Counselling based on chorionicity, clinically more feasible than zygosity, results that in monochorionic twinsboth fetuses can be affected equally. This is, however, an oversimplification since, unlike all monochorionicpregnancies that are always monozygotic, only about 90% of dichorionic pregnancies are dizygotic. The overall probability that a multiple gestation contains an aneuploid fetus is directly related to its zygosity. Indizygotic pregnancies, each fetus has an independent risk of aneuploidy, thus, the maternal age-related risk forchromosomal abnormalities for each twin may be the same as in singleton pregnancies, but the chance that atleast one fetus is affected by a chromosomal defect is twice as high as in singleton pregnancies. In dizygotictwin pregnancies, the pregnancy-specific risk is calculated by summing the individual risk estimates for eachfetus. The risk that both fetuses would be affected is a much rarer event, corresponding to the singleton risksquared. However, with higher risk conditions, such as autosomal recessive disorders, this could be as high asone in 16. For example, in a 40-year-old pregnant woman with a risk for trisomy of about 1 in 100 based on maternal age, in a dizygotic twin pregnancy the risk that one fetus would be affected would be 1 in 50 (1 in100 plus 1 in 100), whereas the risk that both fetuses would be affected is 1 in 10,000 (1 in 100x1 in 100).Finally, we should take into consideration that since the rate of dizygotic twinning increases with maternal age,the proportion of twin pregnancies with chromosomal defects is higher than in singleton pregnancies. In monozygotictwins, the risk of an affected fetus approximates the maternal age risk of a singleton pregnancyand the risk for one fetus is, in expectation, the same as the risk for the other. This ignores the small possibilityof heterokaryotypic monozygotic twins resulting from a mitotic non-disjunction after the zygote splits. There are occasional reports of monozygotic twins discordant for abnormalities of autosomes or sex chromosomes,most commonly with one fetus presenting a Turner syndrome and other either a normal male or female phenotype, but usually with a mosaic karyotype, or a Klinefelter syndrome.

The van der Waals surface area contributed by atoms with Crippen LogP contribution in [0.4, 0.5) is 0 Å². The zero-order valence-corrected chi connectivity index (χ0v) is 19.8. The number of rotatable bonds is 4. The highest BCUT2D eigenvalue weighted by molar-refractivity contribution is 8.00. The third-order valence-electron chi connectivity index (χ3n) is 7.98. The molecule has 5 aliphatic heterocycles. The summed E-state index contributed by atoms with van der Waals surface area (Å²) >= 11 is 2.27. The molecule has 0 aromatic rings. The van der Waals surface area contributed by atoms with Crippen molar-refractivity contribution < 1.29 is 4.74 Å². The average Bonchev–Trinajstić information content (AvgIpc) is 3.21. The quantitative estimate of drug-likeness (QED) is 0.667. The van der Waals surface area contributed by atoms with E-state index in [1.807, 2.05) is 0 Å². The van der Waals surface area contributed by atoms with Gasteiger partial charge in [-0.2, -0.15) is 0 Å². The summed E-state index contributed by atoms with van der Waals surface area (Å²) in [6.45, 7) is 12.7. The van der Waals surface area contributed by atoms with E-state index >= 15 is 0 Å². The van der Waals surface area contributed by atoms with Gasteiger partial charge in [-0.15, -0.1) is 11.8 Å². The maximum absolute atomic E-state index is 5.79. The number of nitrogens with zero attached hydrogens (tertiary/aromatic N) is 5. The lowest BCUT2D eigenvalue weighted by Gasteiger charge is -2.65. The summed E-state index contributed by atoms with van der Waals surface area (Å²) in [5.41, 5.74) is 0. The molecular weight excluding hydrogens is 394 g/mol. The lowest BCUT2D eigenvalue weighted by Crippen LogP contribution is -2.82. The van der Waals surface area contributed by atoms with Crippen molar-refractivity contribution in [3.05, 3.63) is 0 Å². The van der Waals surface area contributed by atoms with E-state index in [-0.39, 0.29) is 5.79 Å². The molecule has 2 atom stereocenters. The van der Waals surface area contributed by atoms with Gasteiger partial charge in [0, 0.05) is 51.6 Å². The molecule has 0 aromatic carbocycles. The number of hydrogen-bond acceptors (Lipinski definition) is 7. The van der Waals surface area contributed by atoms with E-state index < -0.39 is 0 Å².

The relative proportion of spontaneous dizygotic to monozygotic is about 2:1 and, therefore, the prevalence ofchromosomal abnormalities affecting at least one fetus in a twin pregnancy would be expected to be about 1.6times that in singletons. If zygosity is unknown the risk of at least one aneuploid fetus can be approximated asfive-thirds that of the singleton risk. This is based on the assumption that a third of all twin pairs are monozygotic (Rodis et al, 1990).